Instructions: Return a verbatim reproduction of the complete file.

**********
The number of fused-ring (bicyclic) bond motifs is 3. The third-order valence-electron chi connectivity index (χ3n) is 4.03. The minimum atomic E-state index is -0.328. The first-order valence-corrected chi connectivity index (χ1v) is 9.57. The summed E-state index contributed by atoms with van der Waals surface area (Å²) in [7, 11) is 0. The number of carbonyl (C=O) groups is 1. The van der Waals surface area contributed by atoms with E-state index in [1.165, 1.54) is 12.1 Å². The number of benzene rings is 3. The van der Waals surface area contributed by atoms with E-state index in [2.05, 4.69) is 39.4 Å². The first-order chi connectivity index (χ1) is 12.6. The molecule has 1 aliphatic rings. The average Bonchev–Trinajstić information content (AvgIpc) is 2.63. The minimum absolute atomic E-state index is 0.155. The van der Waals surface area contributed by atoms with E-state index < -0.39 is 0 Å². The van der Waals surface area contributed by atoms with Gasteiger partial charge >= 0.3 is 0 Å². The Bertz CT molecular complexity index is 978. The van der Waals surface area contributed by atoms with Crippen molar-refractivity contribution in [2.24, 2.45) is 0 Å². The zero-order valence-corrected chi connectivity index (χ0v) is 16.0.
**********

The number of fused-ring (bicyclic) bond motifs is 3. The third-order valence-electron chi connectivity index (χ3n) is 4.03. The minimum atomic E-state index is -0.328. The first-order valence-corrected chi connectivity index (χ1v) is 9.57. The summed E-state index contributed by atoms with van der Waals surface area (Å²) in [7, 11) is 0. The number of carbonyl (C=O) groups is 1. The van der Waals surface area contributed by atoms with E-state index in [1.165, 1.54) is 12.1 Å². The number of benzene rings is 3. The van der Waals surface area contributed by atoms with E-state index in [2.05, 4.69) is 39.4 Å². The first-order chi connectivity index (χ1) is 12.6. The molecule has 1 aliphatic rings. The average Bonchev–Trinajstić information content (AvgIpc) is 2.63. The minimum absolute atomic E-state index is 0.155. The van der Waals surface area contributed by atoms with E-state index < -0.39 is 0 Å². The van der Waals surface area contributed by atoms with Gasteiger partial charge >= 0.3 is 0 Å². The Bertz CT molecular complexity index is 978. The van der Waals surface area contributed by atoms with Crippen molar-refractivity contribution in [2.24, 2.45) is 0 Å². The zero-order valence-corrected chi connectivity index (χ0v) is 16.0.